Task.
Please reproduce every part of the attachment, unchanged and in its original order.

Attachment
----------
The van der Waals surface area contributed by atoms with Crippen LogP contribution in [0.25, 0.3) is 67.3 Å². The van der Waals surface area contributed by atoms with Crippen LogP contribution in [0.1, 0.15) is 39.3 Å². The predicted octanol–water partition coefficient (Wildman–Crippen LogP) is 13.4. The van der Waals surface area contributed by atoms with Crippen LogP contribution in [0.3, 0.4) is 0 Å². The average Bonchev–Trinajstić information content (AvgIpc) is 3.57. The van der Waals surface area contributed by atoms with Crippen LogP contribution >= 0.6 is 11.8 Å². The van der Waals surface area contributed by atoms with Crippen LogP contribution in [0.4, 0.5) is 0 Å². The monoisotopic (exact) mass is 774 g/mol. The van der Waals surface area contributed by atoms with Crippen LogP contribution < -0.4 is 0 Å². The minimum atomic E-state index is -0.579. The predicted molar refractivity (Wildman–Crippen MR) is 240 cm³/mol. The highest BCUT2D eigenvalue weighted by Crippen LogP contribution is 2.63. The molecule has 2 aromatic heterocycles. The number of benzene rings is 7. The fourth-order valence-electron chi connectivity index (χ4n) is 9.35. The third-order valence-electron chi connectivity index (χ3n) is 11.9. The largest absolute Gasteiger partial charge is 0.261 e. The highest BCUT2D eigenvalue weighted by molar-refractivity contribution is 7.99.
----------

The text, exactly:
The van der Waals surface area contributed by atoms with Crippen LogP contribution in [0.25, 0.3) is 67.3 Å². The van der Waals surface area contributed by atoms with Crippen LogP contribution in [0.1, 0.15) is 39.3 Å². The predicted octanol–water partition coefficient (Wildman–Crippen LogP) is 13.4. The van der Waals surface area contributed by atoms with Crippen LogP contribution in [0.3, 0.4) is 0 Å². The average Bonchev–Trinajstić information content (AvgIpc) is 3.57. The van der Waals surface area contributed by atoms with Crippen LogP contribution >= 0.6 is 11.8 Å². The van der Waals surface area contributed by atoms with Crippen LogP contribution in [0.4, 0.5) is 0 Å². The monoisotopic (exact) mass is 774 g/mol. The van der Waals surface area contributed by atoms with Crippen LogP contribution < -0.4 is 0 Å². The minimum atomic E-state index is -0.579. The predicted molar refractivity (Wildman–Crippen MR) is 240 cm³/mol. The highest BCUT2D eigenvalue weighted by Crippen LogP contribution is 2.63. The molecule has 2 aromatic heterocycles. The number of benzene rings is 7. The fourth-order valence-electron chi connectivity index (χ4n) is 9.35. The third-order valence-electron chi connectivity index (χ3n) is 11.9. The largest absolute Gasteiger partial charge is 0.261 e. The highest BCUT2D eigenvalue weighted by molar-refractivity contribution is 7.99.